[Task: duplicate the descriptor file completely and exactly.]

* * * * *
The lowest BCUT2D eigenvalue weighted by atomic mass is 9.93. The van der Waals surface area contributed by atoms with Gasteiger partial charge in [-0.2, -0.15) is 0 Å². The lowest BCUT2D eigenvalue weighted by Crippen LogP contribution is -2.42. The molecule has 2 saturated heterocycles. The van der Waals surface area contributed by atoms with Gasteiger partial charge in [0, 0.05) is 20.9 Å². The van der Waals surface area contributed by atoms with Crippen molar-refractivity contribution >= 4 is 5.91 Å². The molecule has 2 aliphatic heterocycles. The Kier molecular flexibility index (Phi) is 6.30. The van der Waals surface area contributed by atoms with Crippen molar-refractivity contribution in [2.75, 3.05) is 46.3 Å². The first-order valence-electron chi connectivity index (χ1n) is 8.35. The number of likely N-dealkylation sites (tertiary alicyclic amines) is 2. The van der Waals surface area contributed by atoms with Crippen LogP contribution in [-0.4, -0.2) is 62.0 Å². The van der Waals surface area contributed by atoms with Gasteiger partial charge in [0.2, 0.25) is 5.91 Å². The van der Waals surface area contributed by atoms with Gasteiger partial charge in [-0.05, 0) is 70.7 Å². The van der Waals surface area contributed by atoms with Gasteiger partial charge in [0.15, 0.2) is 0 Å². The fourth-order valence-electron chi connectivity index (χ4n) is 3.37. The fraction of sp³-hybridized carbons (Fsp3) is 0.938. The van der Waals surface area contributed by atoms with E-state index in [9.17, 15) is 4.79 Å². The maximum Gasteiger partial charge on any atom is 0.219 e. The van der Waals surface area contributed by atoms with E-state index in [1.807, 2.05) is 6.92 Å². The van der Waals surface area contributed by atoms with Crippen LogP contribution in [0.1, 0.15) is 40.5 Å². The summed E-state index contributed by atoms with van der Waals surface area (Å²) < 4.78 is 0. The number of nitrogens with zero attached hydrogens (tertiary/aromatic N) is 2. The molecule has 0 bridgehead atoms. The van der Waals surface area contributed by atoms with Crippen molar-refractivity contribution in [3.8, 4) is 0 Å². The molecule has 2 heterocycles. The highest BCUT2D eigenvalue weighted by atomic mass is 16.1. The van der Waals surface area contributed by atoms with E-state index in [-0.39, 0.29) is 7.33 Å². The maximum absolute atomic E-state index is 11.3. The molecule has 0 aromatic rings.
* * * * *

The lowest BCUT2D eigenvalue weighted by atomic mass is 9.93. The van der Waals surface area contributed by atoms with Gasteiger partial charge in [-0.2, -0.15) is 0 Å². The lowest BCUT2D eigenvalue weighted by Crippen LogP contribution is -2.42. The molecule has 2 saturated heterocycles. The van der Waals surface area contributed by atoms with Gasteiger partial charge in [0, 0.05) is 20.9 Å². The van der Waals surface area contributed by atoms with Crippen molar-refractivity contribution >= 4 is 5.91 Å². The molecule has 2 aliphatic heterocycles. The Kier molecular flexibility index (Phi) is 6.30. The van der Waals surface area contributed by atoms with Crippen molar-refractivity contribution in [2.75, 3.05) is 46.3 Å². The first-order valence-electron chi connectivity index (χ1n) is 8.35. The number of likely N-dealkylation sites (tertiary alicyclic amines) is 2. The van der Waals surface area contributed by atoms with Crippen LogP contribution in [-0.4, -0.2) is 62.0 Å². The van der Waals surface area contributed by atoms with Gasteiger partial charge in [0.2, 0.25) is 5.91 Å². The van der Waals surface area contributed by atoms with Gasteiger partial charge in [-0.05, 0) is 70.7 Å². The van der Waals surface area contributed by atoms with Gasteiger partial charge in [0.15, 0.2) is 0 Å². The fourth-order valence-electron chi connectivity index (χ4n) is 3.37. The fraction of sp³-hybridized carbons (Fsp3) is 0.938. The van der Waals surface area contributed by atoms with E-state index in [9.17, 15) is 4.79 Å². The maximum Gasteiger partial charge on any atom is 0.219 e. The van der Waals surface area contributed by atoms with E-state index in [1.807, 2.05) is 6.92 Å². The van der Waals surface area contributed by atoms with Crippen LogP contribution in [0.1, 0.15) is 40.5 Å². The summed E-state index contributed by atoms with van der Waals surface area (Å²) < 4.78 is 0. The number of nitrogens with zero attached hydrogens (tertiary/aromatic N) is 2. The molecule has 0 bridgehead atoms. The van der Waals surface area contributed by atoms with Crippen molar-refractivity contribution in [3.8, 4) is 0 Å². The molecule has 2 heterocycles. The highest BCUT2D eigenvalue weighted by atomic mass is 16.1. The van der Waals surface area contributed by atoms with E-state index in [-0.39, 0.29) is 7.33 Å². The maximum absolute atomic E-state index is 11.3. The molecule has 0 aromatic rings.